That said, it isn't horrible advice for a rank noob navigating the vast road bike choices for the first time.

Last edited by HokuLoa; 04-15-12 at 06:13 PM.
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Old 04-15-12, 06:18 PM
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Law of physics, efficiency and common sense. Poorly written maybe, but I don't really think anybody got the wrong meaning out of it..

Originally Posted by HokuLoa View Post
You know Tom, we see these comments a lot and they are somewhat less than accurate. Not to diminish the literal "truth" of such statements it is frankly false in context. Sure it is the person/engine. However, place the same person on two different bikes in a measurable environment and one bike certainly can be "fast(er)" compared to another. It is all about transfer of power and some bikes are more efficient and "faster" than others regardless of what "engine" is perched on top.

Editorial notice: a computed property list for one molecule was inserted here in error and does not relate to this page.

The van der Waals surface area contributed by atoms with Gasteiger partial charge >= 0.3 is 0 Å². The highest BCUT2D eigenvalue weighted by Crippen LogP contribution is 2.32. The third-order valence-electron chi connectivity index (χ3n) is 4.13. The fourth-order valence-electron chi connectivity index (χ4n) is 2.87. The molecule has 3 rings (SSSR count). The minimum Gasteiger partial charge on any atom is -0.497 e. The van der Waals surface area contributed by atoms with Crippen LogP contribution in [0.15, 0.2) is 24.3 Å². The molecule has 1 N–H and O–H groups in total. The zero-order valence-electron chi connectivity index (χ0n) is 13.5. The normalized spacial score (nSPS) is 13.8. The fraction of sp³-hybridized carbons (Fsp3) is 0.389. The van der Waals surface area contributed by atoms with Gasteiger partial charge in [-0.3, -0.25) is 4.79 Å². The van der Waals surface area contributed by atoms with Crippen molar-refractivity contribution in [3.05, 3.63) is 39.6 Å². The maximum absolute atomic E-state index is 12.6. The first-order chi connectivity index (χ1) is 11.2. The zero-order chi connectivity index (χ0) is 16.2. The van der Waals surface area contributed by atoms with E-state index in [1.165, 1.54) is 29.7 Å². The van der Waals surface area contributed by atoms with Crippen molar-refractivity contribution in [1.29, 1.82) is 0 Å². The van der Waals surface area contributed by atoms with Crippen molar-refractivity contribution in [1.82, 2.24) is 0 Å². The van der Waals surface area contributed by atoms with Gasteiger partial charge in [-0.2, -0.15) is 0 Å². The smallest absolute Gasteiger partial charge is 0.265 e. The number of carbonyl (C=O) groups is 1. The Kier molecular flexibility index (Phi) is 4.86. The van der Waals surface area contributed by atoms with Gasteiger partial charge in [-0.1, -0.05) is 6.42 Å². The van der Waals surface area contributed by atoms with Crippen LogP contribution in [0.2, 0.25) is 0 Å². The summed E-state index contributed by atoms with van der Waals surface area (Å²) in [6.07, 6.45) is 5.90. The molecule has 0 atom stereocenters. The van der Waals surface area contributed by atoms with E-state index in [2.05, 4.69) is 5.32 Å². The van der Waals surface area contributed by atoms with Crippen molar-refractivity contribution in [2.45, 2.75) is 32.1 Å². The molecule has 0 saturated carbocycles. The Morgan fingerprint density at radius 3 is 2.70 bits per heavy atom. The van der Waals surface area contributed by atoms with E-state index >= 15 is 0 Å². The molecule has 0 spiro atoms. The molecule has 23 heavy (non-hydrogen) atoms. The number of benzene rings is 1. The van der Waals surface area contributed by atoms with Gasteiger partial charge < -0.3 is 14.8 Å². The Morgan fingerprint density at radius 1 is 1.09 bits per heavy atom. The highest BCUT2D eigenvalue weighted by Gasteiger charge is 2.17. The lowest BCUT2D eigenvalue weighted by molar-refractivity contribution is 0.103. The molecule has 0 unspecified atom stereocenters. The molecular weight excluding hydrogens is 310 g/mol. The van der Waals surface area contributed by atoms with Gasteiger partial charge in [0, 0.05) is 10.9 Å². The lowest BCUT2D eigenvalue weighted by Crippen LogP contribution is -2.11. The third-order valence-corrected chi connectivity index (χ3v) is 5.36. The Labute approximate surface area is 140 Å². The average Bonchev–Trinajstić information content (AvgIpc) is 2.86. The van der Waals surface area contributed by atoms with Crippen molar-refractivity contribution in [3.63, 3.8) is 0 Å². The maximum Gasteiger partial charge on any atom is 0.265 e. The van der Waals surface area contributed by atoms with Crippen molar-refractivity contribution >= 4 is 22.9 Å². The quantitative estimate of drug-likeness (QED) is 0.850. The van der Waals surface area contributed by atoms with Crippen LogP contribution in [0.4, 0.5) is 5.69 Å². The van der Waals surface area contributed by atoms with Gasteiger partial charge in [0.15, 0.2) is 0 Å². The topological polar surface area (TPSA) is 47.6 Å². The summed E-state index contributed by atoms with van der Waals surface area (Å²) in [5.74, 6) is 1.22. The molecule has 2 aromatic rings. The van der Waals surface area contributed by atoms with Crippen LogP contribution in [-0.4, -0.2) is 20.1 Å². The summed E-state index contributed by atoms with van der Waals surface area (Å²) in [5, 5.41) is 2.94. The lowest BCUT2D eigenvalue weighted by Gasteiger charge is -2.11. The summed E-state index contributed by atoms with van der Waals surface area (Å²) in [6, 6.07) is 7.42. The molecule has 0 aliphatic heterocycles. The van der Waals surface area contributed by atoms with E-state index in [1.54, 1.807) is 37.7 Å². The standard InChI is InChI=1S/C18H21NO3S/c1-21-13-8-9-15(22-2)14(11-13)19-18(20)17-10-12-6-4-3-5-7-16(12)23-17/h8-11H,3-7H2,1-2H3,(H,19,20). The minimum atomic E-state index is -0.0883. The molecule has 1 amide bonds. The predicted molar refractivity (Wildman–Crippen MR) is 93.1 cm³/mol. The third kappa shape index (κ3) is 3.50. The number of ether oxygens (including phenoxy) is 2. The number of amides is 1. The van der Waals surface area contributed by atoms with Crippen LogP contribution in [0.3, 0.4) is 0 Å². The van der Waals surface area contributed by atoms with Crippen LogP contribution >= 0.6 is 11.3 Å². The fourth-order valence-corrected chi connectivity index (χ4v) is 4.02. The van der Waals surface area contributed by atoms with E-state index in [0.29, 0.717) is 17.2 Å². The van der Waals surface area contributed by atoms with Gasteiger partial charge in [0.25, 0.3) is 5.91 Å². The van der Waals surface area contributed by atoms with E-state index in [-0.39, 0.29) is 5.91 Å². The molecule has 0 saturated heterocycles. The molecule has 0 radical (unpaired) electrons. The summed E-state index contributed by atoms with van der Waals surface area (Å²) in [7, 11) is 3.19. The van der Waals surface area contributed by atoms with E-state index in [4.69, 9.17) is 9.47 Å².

That said, it isn't horrible advice for a rank noob navigating the vast road bike choices for the first time.